Networking In The Age Of Social
Some thoughts around this elusive activity
When I was first starting out as a career scientist in 2009 I had no network. The economy was in shambles and I needed a job. Whenever I would read an article about getting a job (cause I didn’t have one) there was ultimately some advice about “reach out to your network,” or “attend networking events like career fairs.”
My network at that point was some chemistry majors in the same boat as me and some non-chem majors. Some people went to grad school and others moved back in with their parents because job offers got pulled. Some of my friends actually had jobs, just not in the field that they had studied. The internship I had been working at for years told me they had no money to hire me full time due to lack of funding.
No one I knew could get me a job or even get my resume in front of someone who could get me an interview. I would have loved to have a network, but as an undergraduate this can be difficult if you didn’t work the right internships. I had no one telling me what to do and I was just trying to figure it out as I went along. I eventually got a job at a little glucose sensor company called Senseonics.
After 13 years of being in various states of employment or being in graduate school I have started to recognize that I do have some sort of network and this network has at times delivered and recently it delivered in a big way. I got my new job through networking. I wasn’t even really looking for a job, but when opportunity comes knocking I usually answer the door.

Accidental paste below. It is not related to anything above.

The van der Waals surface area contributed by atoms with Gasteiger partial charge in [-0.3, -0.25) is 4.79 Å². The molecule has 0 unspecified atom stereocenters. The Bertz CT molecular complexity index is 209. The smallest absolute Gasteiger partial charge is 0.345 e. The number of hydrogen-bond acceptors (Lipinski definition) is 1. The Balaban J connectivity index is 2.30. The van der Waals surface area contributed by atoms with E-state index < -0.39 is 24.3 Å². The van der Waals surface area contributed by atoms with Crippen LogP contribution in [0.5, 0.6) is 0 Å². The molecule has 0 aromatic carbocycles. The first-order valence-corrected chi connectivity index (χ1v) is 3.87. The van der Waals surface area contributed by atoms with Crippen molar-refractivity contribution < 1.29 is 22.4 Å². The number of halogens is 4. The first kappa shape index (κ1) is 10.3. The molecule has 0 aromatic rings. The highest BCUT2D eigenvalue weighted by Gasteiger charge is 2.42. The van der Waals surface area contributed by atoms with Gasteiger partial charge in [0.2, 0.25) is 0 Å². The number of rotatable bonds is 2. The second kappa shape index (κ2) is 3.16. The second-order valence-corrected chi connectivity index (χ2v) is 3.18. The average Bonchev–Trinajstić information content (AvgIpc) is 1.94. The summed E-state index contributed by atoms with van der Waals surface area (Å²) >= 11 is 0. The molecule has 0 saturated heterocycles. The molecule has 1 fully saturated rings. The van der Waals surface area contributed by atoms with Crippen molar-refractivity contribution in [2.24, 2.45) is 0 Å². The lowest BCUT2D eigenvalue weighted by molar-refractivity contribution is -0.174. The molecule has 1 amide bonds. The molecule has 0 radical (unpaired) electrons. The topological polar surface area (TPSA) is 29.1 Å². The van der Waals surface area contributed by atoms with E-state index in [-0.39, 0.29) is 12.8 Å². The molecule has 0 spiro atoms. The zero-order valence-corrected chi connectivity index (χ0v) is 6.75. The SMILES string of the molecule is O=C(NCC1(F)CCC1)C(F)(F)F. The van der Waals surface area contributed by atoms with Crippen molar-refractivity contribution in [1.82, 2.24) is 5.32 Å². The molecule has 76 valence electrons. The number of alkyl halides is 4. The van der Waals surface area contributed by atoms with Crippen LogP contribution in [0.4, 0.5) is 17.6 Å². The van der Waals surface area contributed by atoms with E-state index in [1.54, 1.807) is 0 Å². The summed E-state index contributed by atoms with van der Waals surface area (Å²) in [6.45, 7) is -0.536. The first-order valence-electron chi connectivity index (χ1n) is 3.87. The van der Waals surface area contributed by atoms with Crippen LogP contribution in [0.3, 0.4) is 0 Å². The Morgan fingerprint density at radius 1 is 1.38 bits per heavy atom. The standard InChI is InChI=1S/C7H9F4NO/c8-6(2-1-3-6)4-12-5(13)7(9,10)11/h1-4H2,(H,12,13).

On Building A Network Of Anchors
My strongest network is from my former coworkers. These are people who know me in a professional sense. My professional life is often completely separated from my personal life except maybe here. The people I’ve worked with can vouch for my knowledge, skills, abilities, and hopefully my tendency to be a good teammate. I would (and have) vouch for any of the people I’ve worked with in the event I found them to be moderately good and overall likable.
Sometimes in a professional setting people will say things like, “I’m not here to make friends. I’m here to do a job.” Sometimes those people can be brilliant and key members to very technical teams, but they can also be horrible co-workers at times. In the physical sciences and engineering it can be easy to encounter people who just care about doing the work and everything else including your feelings don’t matter.
If you’ve worked with this person and they were suddenly looking for a new job would you help them? You’re a human and if this person made your work life difficult it’s unlikely that you would vouch for this person no matter their talent. Well, maybe you would if you had ulterior motives? This is because we are humans and not robots.
Being a pleasant co-worker and being a work friend is the best advice I can give you for building a strong network. This has happened for me primarily by being in offices/labs with my coworkers and getting to go out to lunch or have coffees with them. I think of these people as the anchors to my network.
Being in person and on location early in my career was helpful and necessary since I worked primarily in a laboratory.
Casting A Net